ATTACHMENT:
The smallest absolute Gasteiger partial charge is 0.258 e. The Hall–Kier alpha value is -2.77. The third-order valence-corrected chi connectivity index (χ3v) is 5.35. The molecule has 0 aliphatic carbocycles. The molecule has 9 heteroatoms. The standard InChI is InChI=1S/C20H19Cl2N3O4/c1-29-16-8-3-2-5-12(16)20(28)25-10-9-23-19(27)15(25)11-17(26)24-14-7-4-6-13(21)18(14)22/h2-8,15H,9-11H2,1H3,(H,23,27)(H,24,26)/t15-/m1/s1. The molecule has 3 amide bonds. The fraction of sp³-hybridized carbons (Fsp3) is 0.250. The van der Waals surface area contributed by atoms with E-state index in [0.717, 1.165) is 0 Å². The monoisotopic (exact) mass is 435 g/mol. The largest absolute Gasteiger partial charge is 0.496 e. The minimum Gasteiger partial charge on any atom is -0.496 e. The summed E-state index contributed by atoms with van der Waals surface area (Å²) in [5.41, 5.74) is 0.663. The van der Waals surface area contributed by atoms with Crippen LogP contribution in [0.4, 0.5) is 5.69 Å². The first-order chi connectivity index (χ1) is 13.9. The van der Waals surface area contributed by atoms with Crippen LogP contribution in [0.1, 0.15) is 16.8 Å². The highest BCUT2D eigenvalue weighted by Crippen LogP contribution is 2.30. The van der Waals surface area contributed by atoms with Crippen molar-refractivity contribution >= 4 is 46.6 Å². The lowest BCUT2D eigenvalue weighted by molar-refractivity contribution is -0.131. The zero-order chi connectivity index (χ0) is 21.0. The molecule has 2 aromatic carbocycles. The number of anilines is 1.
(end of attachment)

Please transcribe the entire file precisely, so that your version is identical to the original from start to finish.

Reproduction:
The smallest absolute Gasteiger partial charge is 0.258 e. The Hall–Kier alpha value is -2.77. The third-order valence-corrected chi connectivity index (χ3v) is 5.35. The molecule has 0 aliphatic carbocycles. The molecule has 9 heteroatoms. The standard InChI is InChI=1S/C20H19Cl2N3O4/c1-29-16-8-3-2-5-12(16)20(28)25-10-9-23-19(27)15(25)11-17(26)24-14-7-4-6-13(21)18(14)22/h2-8,15H,9-11H2,1H3,(H,23,27)(H,24,26)/t15-/m1/s1. The molecule has 3 amide bonds. The fraction of sp³-hybridized carbons (Fsp3) is 0.250. The van der Waals surface area contributed by atoms with E-state index in [0.717, 1.165) is 0 Å². The monoisotopic (exact) mass is 435 g/mol. The largest absolute Gasteiger partial charge is 0.496 e. The minimum Gasteiger partial charge on any atom is -0.496 e. The summed E-state index contributed by atoms with van der Waals surface area (Å²) in [5.41, 5.74) is 0.663. The van der Waals surface area contributed by atoms with Crippen LogP contribution in [0.4, 0.5) is 5.69 Å². The first-order chi connectivity index (χ1) is 13.9. The van der Waals surface area contributed by atoms with Crippen LogP contribution in [0.1, 0.15) is 16.8 Å². The highest BCUT2D eigenvalue weighted by Crippen LogP contribution is 2.30. The van der Waals surface area contributed by atoms with Crippen molar-refractivity contribution >= 4 is 46.6 Å². The lowest BCUT2D eigenvalue weighted by molar-refractivity contribution is -0.131. The zero-order chi connectivity index (χ0) is 21.0. The molecule has 2 aromatic carbocycles. The number of anilines is 1.